Showing posts with label theory. Show all posts
Showing posts with label theory. Show all posts

## Thursday, February 28, 2019

### Theory of Thermocouple Operation

• A thermocouple is a simple temperature measurement device consisting of a junction of two dissimilar metals.
• Contrary to popular belief, the voltage measured (and converted to a temperature) is not a function of the junction alone. Rather it is the temperature difference (or gradient) between the junction (or hot), end and the reference (or cold), end.
• A thermocouple circuit whose junction and reference are the same temperature will measure no temperature (0V).
• If this were not true, we could create a self-sustaining voltage generator using a thermocouple, a resistive load and an oven, that would require energy only at start-up.

The temperature equation for the simplest of thermocouple circuits shown above is:

T = Tjunc – Tref

Where T is the desired measurement, Tjunc is the hot junction temperature and Tref is the reference
temperature, or cold end.

For simplicity’s sake, we use T, Tjunc and Tref here, but in reality these are voltages that are later converted to a temperature.

Cold Junctions

The temperature equation for this diagram is:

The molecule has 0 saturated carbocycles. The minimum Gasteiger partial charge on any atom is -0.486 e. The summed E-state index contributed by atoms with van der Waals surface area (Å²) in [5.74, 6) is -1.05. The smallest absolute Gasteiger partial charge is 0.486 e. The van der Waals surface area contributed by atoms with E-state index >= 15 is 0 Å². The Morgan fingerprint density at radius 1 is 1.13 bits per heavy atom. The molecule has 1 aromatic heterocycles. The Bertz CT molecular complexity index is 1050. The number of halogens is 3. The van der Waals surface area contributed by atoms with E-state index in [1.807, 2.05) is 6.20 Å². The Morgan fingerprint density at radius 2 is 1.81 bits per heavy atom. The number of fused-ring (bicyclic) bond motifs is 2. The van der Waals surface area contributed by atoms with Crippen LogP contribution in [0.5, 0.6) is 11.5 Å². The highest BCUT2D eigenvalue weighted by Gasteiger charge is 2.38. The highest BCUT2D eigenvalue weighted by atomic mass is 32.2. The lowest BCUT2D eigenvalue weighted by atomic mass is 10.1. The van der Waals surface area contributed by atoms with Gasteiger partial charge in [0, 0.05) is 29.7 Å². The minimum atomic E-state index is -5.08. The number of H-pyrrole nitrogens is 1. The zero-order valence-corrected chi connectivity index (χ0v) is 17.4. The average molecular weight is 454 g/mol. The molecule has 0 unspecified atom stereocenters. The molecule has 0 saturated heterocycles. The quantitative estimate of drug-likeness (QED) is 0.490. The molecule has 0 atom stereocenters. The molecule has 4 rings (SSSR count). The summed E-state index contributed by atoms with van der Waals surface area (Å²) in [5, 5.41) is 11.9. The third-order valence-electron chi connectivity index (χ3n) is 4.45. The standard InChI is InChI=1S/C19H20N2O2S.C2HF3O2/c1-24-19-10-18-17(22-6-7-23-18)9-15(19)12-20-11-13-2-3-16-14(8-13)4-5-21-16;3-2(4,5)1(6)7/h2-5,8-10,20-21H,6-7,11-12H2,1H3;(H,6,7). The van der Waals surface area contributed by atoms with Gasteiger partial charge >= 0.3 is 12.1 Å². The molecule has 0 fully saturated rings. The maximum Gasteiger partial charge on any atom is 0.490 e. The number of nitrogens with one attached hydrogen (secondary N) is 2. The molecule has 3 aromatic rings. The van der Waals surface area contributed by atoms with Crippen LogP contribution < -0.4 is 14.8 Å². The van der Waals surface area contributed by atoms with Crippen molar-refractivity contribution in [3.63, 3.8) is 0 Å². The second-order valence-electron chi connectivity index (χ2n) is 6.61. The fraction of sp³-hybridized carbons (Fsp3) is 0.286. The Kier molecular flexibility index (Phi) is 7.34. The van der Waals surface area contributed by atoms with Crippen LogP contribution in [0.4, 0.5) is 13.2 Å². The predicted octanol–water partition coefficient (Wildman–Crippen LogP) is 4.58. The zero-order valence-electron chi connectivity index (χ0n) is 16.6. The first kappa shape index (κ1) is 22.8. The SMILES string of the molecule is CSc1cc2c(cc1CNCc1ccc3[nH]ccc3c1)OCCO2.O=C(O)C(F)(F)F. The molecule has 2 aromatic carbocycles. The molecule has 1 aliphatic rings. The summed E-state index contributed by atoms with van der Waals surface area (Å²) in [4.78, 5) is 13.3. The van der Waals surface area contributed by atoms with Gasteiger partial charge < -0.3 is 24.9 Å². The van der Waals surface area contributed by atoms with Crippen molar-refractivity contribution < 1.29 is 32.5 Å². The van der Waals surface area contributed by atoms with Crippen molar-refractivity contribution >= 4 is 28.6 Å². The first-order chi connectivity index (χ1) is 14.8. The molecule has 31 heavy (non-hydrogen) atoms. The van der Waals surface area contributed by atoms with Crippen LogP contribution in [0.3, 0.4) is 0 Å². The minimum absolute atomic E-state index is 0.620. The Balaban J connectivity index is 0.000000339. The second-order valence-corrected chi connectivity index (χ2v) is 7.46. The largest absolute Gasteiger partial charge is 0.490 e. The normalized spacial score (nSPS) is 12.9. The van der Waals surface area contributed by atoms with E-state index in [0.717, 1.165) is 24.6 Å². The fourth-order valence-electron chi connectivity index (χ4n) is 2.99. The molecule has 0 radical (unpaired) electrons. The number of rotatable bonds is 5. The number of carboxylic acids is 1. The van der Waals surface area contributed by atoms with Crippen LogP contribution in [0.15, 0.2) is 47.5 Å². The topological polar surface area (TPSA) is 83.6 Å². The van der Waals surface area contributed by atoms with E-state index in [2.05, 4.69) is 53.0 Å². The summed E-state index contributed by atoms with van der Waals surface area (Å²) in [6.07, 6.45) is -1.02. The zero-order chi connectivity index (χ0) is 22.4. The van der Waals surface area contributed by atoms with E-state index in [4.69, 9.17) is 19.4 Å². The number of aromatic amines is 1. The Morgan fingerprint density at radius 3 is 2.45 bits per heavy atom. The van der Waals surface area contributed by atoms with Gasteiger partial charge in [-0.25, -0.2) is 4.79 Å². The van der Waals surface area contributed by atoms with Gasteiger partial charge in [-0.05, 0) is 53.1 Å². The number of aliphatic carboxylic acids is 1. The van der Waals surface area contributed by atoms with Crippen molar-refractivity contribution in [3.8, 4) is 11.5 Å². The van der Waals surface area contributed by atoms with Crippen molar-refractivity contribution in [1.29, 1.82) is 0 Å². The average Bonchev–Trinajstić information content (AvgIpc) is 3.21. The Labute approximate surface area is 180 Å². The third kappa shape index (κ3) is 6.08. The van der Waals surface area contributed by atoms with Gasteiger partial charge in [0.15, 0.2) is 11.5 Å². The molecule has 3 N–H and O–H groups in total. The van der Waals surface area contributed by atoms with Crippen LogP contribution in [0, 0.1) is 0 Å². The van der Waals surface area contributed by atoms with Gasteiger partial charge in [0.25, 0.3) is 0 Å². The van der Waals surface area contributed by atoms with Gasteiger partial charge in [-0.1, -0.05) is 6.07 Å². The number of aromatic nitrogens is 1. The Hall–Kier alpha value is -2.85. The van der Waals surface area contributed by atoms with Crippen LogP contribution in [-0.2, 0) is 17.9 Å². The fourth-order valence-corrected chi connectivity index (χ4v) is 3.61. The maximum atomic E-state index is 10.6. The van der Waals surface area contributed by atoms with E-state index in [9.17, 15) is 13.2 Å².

T = Tjunc – Tcj1 – Tcj2

A fundamental problem when using thermocouples is the fact the when connected to a measurement device (voltmeter or TC meter), a third metal is introduced (the connecting terminals), and two more thermocouple junctions are created. These adversely affect the temperature being measured. The new, (and unwanted), junctions are referred to as “cold junctions” and need some type of “cold junction compensation” in order to make accurate measurements.

In addition to the added variables in the previous equation, the temperature of the cold junctions
(reference end), is still not known. The following rule helps things out a bit:
• If both TC connections to the meter are of the same metal or alloy, they cancel each other and have no affect on the measurement, as long both connections are at the same temperature (which can be assumed).
Since the definition of a thermocouple states that it must be of dissimilar metals, a second thermocouple must be introduced to the circuit to achieve this. This was the first of what is commonly called “cold junction compensation”

By adding a second series thermocouple suspended in an ice bath, the cold junctions at the meter are of identical metals and cancel each other. In addition, the temperature of the ice bath is known to be 0 Deg. C and becomes the reference end of the thermocouple.

The temperature equation is now simplified and once again becomes:

T = Tjunc – Tref
While the ice bath reference junction eliminates errors, it is clearly impractical for most, if not all applications.  Fortunately, all of today’s thermocouple read back options (meters, chart recorders, PLCs, etc.), come equipped with cold junction compensation, usually a thermistor and associated circuitry and software. By taking the cold junction worries out of the picture, the thermocouple remains one of the simplest, most robust and widely used temperature measurement devices around.